Beware Chronic Wasting Disease in white-tailed deer

Staff reports
The Chronicle Express

Chronic wasting disease (CWD) and epizootic hemorrhagic disease (EHD) are the two most serious diseases affecting white-tailed deer, and the most commonly confused for one another. It’s important to know the difference, as there is no concern about eating a deer with EHD, but some concern does exist about the safety of handling, processing, and eating a deer with CWD.

Laura Bailey – Cornell Cooperative Extension of Yates County Natural Resources Educator & Northwest Regional Director of the Master Forest Owner (MFO) Program
Chronic Wasting Disease infected animals do not always appear sick. The disease attacks the brain and nervous system slowly, taking several months to years before the animal shows signs of infection, such as disorientation, extreme thirst, emaciation, loss of bodily functions, and ultimately, death.

Chronic Wasting Disease

Chronic Wasting Disease (CWD) is a fatal brain and nervous system disease affecting deer, elk, and moose. It was found in N.Y.S. in Oneida County in 2005 but hasn’t been detected since. Deer infected with CWD show the presence of abnormally shaped proteins called “prions,” which cause healthy proteins to convert into diseased proteins. Prions accumulate in tissues of the spinal cord, brain, eyes, spleen, tonsils, lymph nodes, and intestines. CWD prions are also found in saliva, urine, and feces of infested animals, allowing them to spread to healthy deer, elk, or moose that come in contact with contaminated bodily fluids or by eating contaminated food or water. Prions also bind to soil particles and remain viable in the environment for up to 18 years or more, potentially infecting many future generations of deer, elk, or moose.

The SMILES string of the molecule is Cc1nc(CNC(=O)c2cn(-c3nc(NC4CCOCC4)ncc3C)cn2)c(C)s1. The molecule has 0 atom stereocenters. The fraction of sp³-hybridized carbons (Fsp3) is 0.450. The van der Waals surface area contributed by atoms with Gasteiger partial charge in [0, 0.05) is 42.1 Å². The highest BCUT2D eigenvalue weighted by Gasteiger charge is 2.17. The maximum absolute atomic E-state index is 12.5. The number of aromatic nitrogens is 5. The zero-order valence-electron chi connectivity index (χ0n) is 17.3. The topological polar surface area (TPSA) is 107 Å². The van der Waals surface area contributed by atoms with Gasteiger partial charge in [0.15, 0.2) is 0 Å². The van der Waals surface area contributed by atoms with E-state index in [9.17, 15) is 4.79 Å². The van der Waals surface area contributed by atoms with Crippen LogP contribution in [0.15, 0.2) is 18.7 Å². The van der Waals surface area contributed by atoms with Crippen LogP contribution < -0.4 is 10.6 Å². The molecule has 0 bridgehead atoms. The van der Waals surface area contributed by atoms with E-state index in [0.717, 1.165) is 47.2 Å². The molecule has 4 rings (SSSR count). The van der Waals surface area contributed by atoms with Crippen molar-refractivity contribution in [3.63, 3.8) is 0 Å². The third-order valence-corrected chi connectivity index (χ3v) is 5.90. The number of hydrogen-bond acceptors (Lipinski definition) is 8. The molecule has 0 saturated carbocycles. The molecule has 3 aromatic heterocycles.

CWD infected animals do not always appear sick. The disease attacks the brain and nervous system slowly, taking several months to years before the animal shows signs of infection, such as disorientation, extreme thirst, emaciation, loss of bodily functions, and ultimately; death. The Centers for Disease Control (CDC) urges caution when handling the meat of a potential or suspect CWD infected deer and recommends having the meat tested before consumption. For information about testing, visit the Cornell University Wildlife Health Lab: https://cwhl.vet.cornell.edu/hunter-cwd-testing 

To help prevent CWD from arriving in N.Y. again, the N.Y.S. Department of Environmental Conservation (DEC) has implemented a CWD surveillance program to rapidly identify and prevent the spread of CWD in N.Y., focusing on animals and locations of greatest risk. Additionally, DEC and the N.Y.S. Department of Agriculture and Markets (DAM) have developed strategies and regulations to reduce the risk of CWD entry and spread in N.Y.S. from other parts of the country, such as not being permitted to bring hunter-killed deer, elk, moose, or caribou carcasses into N.Y. and annually DEC collects approximately 2,000 samples of brain tissue and lymph nodes from hunter-killed white-tailed deer and submits them for testing.